v. fad·ed, fad·ing, fades
1. To lose brightness, loudness, or brilliance gradually: The lights and music faded as we set sail from the harbor.
2. To lose freshness; wither: summer flowers that had faded.
3. To lose strength or vitality; wane: youthful energy that had faded over the years.
4. To disappear gradually; vanish: a hope that faded. See Synonyms at disappear.
5. Sports To swerve from a straight course, especially in the direction of a slice.
6. Football To move back from the line of scrimmage. Used of a quarterback.
1. To cause to lose brightness, freshness, or strength: Exposure to sunlight has faded the carpet.
2. Sports To hit (a golf ball, for instance) with a moderate, usually controlled slice.
3. Games To meet the bet of (an opposing player) in dice.
1. The act of fading.
2. A gradual dimming or increase in the brightness or loudness of a light source or audio signal.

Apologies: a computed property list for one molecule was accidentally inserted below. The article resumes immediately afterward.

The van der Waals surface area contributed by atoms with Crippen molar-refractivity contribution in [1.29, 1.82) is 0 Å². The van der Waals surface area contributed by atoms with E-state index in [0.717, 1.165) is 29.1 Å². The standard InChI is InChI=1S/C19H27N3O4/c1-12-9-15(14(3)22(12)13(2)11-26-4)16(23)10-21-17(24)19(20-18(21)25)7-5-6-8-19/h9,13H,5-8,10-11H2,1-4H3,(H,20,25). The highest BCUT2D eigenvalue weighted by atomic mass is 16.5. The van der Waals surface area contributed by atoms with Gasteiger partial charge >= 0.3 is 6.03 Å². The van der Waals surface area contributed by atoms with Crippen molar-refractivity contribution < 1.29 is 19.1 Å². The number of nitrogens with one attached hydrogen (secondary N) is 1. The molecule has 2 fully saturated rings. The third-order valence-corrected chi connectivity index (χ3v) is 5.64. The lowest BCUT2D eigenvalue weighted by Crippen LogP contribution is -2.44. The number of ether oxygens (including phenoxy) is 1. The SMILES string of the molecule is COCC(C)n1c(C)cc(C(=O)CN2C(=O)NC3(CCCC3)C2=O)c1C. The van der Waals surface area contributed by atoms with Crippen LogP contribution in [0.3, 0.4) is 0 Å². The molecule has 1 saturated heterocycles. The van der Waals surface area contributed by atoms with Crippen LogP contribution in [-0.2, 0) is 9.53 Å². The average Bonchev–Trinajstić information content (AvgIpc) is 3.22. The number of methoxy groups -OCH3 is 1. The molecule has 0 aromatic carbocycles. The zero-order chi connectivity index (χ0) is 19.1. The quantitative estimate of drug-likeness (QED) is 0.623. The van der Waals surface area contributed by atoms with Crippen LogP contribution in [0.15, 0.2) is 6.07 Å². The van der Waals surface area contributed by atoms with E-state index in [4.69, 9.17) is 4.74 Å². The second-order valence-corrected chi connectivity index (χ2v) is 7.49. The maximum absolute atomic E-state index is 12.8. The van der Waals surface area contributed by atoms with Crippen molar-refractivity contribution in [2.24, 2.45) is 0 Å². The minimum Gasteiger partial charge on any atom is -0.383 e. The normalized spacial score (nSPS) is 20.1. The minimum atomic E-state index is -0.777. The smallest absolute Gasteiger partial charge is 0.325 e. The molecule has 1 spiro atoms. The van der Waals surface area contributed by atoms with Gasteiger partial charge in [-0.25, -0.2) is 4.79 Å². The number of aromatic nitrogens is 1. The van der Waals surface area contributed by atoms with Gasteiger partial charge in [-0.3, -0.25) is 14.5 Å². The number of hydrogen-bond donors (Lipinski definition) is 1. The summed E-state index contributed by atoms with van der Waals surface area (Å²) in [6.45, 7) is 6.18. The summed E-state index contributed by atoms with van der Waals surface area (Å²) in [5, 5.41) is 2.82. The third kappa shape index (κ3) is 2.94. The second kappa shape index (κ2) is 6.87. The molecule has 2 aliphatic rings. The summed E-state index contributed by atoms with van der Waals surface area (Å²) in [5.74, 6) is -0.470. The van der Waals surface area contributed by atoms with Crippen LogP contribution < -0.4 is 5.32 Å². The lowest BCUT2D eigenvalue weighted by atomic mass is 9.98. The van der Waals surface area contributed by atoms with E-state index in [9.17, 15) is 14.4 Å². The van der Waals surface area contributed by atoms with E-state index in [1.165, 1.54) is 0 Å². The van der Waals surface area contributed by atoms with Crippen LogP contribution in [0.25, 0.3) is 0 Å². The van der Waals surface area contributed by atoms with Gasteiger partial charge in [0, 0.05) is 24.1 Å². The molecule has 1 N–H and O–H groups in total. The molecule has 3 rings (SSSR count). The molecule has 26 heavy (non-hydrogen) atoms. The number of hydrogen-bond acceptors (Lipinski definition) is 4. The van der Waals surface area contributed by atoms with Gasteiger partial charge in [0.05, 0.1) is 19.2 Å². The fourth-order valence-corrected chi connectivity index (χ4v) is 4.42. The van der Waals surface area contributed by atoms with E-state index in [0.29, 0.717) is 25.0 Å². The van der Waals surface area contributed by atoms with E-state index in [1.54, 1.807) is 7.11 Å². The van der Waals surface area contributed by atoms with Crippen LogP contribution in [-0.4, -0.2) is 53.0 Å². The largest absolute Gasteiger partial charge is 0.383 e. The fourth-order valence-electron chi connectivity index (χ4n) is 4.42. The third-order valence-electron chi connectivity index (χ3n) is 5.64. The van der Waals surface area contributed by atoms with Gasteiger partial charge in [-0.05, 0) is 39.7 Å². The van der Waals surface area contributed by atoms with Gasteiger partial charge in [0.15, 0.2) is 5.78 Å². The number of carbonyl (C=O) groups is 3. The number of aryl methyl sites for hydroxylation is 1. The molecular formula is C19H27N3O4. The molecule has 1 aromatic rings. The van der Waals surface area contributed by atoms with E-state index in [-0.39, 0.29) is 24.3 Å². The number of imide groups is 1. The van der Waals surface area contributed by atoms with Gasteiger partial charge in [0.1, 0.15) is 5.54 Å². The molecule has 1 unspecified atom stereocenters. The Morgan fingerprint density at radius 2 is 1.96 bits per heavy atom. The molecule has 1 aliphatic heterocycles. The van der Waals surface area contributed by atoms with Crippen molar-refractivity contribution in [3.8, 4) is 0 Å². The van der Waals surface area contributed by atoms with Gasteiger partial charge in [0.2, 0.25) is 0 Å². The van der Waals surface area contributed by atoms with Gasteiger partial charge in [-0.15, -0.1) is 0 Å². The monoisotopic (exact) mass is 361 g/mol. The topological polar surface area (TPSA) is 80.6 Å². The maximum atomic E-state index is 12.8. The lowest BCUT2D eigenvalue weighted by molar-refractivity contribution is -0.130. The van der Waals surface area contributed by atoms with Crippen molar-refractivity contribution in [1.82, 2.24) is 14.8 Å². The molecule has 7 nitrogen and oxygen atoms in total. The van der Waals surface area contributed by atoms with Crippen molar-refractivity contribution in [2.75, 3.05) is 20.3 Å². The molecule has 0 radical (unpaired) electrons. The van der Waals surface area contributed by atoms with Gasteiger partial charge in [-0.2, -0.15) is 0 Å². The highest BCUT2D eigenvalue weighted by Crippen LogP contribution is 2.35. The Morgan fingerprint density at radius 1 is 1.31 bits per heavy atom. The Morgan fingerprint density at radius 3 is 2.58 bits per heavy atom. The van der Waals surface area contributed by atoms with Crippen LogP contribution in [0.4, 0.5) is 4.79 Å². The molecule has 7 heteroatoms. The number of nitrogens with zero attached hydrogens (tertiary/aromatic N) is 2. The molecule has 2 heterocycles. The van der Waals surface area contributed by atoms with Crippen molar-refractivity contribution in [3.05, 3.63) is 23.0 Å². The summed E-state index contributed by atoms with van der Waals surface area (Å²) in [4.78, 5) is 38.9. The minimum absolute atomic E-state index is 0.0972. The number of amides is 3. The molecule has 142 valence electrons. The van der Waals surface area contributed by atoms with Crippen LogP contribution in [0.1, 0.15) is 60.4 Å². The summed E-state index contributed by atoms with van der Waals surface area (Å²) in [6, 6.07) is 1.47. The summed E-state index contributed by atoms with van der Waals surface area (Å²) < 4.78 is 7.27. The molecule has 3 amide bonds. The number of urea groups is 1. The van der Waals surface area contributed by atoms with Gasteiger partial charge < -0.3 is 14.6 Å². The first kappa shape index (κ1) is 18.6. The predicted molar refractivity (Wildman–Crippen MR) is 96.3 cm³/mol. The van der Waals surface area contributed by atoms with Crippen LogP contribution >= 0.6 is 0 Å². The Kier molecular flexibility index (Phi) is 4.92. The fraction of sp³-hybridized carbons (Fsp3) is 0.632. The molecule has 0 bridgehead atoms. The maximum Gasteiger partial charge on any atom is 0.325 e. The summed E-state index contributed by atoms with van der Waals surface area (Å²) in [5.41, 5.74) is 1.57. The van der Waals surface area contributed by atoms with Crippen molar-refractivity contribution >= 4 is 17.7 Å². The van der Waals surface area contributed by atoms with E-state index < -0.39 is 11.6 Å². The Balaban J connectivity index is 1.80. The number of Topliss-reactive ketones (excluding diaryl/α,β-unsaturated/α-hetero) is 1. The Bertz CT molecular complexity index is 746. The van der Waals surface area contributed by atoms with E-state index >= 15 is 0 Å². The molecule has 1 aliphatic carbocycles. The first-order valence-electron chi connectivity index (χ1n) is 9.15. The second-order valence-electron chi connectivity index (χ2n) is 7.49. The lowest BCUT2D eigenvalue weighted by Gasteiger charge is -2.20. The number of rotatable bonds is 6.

3. A transition in a cinematic work or slide presentation in which the image gradually appears on or disappears from a blank screen.
4. Sports A moderate, usually controlled slice, as in golf.
5. A control mechanism on a stereo that adjusts the distribution of power between the front and rear channels.
6. A style of haircut in which the hair is cut close to the sides and back of the head and trimmed to result in gradually longer lengths toward the top of the head.
To appear or cause to appear gradually from silence or darkness, especially as a transition in a cinematic work, audio recording, or performance.
To diminish gradually to silence or darkness, especially as a transition in a cinematic work, audio recording, or performance.
[Middle English faden, from Old French fader, from fade, faded, probably from Vulgar Latin *fatidus, alteration of Latin fatuus, insipid.]
The American Heritage® Dictionary of the English Language, Fifth Edition copyright ©2020 by Houghton Mifflin Harcourt Publishing Company. All rights reserved.
Indo-European & Semitic Roots Appendices
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